“We kind of end up oscillating between ‘don’t bother looking at this one example, it’s irrelevant’ and having heart attacks over Putin as this grand mastermind pulling the strings on global events. It’s actually neither of those things,” she said. 

Malkevich’s activities in recent years may offer a window into such efforts. Despite his limited success in the United States, back home in Russia Malkevich was promoted from deputy to the head of the Russian Civic Chamber’s Commission on Mass Media, a public advisory body. This spring, he left USA Really, although it continues to operate, and launched the Foundation for National Values Protection. The foundation, which he said was funded with donations from small and medium-sized businesses, seeks to protect the conservative way of life, Malkevich said. It also runs a series of discussion clubs about Africa.

The foundation quickly made international headlines when Bloomberg reported that two of its employees were arrested in Libya. Malkevich’s evolving career reflects the broader Russian approach that starts off as ad hoc but is then refined over time, said Lee Foster, the senior manager of information operations intelligence analysis at the cybersecurity company FireEye. 

Malkevich’s new focus on Africa—he was in Ethiopia in May for the World Press Freedom Day Global Conference in Addis Ababa—also fits within a wider picture of Russia’s increasing outreach on the continent. Russia has signed more than 20 new military cooperation agreements with African states since 2015.

Many of these efforts have been led by Yevgeny Prigozhin, a close associate of Putin whose companies have spearheaded high-profile influence operations around the world, including the Internet Research Agency, the so-called troll factory that sought to sow division among U.S. voters in the run-up to the 2016 presidential election. Leaked documents revealed how Prizoghin’s companies sought to cultivate political clout in more than a dozen African countries and suggested that their efforts were coordinated with officials from Russia’s foreign and defense ministries.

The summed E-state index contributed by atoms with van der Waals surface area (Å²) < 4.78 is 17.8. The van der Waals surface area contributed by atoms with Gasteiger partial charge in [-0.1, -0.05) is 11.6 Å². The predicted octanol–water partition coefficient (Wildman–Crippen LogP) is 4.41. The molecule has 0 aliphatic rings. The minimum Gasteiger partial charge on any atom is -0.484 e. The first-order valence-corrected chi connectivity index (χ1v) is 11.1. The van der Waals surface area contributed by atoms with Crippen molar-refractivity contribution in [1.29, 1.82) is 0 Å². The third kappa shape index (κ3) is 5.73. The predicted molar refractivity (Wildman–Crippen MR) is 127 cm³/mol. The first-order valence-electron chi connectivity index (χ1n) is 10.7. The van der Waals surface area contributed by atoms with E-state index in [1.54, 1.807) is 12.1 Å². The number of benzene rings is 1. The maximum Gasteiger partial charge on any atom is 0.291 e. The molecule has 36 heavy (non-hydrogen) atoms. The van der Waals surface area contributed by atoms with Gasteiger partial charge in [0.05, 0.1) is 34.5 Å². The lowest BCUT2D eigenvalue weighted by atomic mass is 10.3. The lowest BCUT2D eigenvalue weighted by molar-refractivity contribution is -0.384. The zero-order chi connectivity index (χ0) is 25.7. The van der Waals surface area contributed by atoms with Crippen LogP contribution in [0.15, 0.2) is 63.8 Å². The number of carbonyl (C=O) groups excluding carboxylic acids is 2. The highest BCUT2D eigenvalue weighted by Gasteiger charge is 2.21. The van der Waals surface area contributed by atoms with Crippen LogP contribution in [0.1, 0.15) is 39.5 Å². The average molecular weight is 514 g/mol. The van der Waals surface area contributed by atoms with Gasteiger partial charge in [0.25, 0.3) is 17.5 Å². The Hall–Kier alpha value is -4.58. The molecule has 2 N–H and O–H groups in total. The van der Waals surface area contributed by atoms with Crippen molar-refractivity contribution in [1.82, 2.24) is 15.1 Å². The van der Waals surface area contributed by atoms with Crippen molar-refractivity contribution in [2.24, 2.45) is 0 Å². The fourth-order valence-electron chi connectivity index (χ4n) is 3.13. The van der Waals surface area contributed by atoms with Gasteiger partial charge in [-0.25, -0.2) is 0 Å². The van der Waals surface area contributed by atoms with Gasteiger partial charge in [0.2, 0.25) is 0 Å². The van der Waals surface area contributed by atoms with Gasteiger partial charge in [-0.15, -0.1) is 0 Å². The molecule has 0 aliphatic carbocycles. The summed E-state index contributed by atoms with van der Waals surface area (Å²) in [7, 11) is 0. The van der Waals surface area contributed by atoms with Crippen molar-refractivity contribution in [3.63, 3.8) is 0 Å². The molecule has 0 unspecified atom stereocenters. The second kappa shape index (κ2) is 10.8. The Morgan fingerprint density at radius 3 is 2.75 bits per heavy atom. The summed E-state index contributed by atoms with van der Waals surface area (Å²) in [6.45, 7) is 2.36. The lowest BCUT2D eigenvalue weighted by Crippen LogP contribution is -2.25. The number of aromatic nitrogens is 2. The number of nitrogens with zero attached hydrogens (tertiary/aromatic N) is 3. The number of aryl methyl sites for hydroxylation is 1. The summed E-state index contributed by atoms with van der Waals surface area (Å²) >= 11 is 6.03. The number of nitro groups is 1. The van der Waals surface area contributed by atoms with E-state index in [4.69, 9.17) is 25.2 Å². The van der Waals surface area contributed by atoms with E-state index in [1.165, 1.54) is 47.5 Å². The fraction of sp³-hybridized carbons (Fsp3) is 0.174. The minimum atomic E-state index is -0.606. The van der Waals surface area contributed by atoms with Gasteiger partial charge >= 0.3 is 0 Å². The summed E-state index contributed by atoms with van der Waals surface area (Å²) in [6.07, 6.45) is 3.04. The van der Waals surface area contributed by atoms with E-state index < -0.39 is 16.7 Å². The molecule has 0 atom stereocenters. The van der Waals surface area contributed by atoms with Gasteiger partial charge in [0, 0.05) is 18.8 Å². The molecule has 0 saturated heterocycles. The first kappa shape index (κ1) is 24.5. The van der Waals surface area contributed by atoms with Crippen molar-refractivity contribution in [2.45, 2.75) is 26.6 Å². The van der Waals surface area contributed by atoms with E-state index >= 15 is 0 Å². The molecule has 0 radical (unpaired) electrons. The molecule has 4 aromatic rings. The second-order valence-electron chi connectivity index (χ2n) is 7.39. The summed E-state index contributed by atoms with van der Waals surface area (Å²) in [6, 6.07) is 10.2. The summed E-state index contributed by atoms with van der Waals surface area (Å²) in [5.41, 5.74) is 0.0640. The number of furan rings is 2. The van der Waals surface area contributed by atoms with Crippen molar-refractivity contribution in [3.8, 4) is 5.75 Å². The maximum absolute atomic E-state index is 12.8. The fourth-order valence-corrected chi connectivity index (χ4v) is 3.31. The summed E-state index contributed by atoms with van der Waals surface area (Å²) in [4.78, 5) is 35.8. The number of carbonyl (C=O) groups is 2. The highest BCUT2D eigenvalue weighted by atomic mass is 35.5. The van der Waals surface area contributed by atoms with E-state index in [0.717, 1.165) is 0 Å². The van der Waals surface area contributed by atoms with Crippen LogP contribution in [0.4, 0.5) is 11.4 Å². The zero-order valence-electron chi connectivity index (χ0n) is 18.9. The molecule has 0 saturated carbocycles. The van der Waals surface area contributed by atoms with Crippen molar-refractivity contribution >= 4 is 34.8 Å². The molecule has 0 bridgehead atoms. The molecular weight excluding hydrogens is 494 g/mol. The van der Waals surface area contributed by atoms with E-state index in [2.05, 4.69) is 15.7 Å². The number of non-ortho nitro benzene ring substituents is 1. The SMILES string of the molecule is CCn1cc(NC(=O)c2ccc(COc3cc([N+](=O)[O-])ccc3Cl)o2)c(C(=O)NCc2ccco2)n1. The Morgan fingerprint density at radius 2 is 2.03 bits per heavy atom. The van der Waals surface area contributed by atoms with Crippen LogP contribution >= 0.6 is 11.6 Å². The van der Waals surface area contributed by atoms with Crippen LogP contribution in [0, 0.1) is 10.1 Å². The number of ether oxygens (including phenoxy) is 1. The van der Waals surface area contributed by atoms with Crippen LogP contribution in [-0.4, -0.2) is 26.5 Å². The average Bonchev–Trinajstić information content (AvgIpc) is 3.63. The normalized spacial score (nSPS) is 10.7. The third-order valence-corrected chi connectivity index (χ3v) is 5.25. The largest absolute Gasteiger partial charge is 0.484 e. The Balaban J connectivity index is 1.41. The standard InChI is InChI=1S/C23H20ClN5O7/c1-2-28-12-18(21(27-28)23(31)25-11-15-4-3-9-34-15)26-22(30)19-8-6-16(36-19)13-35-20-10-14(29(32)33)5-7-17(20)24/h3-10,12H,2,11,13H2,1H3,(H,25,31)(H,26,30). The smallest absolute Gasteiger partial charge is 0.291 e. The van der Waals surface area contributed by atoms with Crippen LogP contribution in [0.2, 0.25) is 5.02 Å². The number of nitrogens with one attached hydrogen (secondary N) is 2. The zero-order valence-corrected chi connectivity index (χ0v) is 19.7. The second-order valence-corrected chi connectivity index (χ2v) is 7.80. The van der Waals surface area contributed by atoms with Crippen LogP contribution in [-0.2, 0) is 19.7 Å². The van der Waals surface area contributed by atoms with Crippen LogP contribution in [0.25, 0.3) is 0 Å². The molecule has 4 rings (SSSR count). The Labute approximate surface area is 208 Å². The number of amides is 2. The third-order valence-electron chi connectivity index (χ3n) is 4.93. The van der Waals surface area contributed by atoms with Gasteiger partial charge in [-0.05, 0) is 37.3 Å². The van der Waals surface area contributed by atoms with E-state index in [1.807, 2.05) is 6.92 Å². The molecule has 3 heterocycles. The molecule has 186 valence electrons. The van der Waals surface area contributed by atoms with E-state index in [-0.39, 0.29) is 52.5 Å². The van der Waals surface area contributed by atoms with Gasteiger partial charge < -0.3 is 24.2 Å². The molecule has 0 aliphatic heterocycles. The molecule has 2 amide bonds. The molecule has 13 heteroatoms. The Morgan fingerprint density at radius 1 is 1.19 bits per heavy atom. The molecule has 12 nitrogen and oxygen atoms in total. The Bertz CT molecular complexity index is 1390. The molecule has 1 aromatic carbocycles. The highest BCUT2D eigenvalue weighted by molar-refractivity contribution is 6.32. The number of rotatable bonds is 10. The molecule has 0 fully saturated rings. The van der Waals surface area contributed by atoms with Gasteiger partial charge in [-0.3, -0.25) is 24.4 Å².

Malkevich has strenuously denied ties to Prigozhin, although in an interview last year he admitted that the start-up money for USA Really had come from Russia’s Federal News Agency, which is allegedly funded by Prigozhin. In an interview with Foreign Policy in February, Malkevich said USA Really was temporarily disrupted by the U.S. military’s cyberattack on the Internet Research Agency on the day of the U.S. midterm elections last year. 

The two men detained in Libya—Maxim Shugaley and his interpreter, Samer Hassan Seifan—had been working there for around six weeks and were arrested in May by the Libyan authorities. A third man, Alexander Prokofiev, avoided arrest and was able to return to Moscow. 

In Libya, where the capital is caught in a bitter battle between pro-government militias and forces working for Gen. Khalifa Haftar, Russia has courted multiple sides in the conflict, positioning itself to have inroads in Libya no matter who wins out. 

“If they are trying to back Qaddafi’s son, then it all the more gives strength to the argument that they are trying to position themselves as an arbiter rather than a backer of one individual group,” said Borshchevskaya of the Washington Institute. 

Echoing this Libya strategy, an investigation by the BBC published this year found that a team of Russian operatives had offered cash to at least six candidates in Madagascar’s 2018 presidential elections. Among the group was Shugaley, one of Malkevich’s employees who was later arrested in Libya. Shugaley, who was registered as an election observer, led a team that offered $2 million to one of the candidates, former Prime Minister Jean-Omer Beriziky.

There is little information available about Shugaley online, and he is described by many Russian news sites as a sociologist. He appears to be best known for having physically eaten several documents during a meeting of the electoral commission to ensure that they could not be brought to court, after he ran for office in the St. Petersburg Legislative Assembly for the right-wing Liberal Democratic Party. 

Foster of FireEye underscored the fact that just because Malkevich has turned his attention to Africa, it doesn’t mean that Russia has lost interest in political maneuvering in the United States. 

As for whether Russia will try to interfere ahead of the 2020 U.S. presidential election, he said it can be difficult to predict what will happen as Russia and other actors that engage in this type of behavior are always trying to refine their approach. Foster said it would be misguided to expect Russia to simply repeat the tactics it used in 2016. 

“That would suggest they haven’t learned anything in the interim period,” he said. 

Amy Mackinnon is a national security and intelligence reporter at Foreign Policy. Twitter: @ak_mack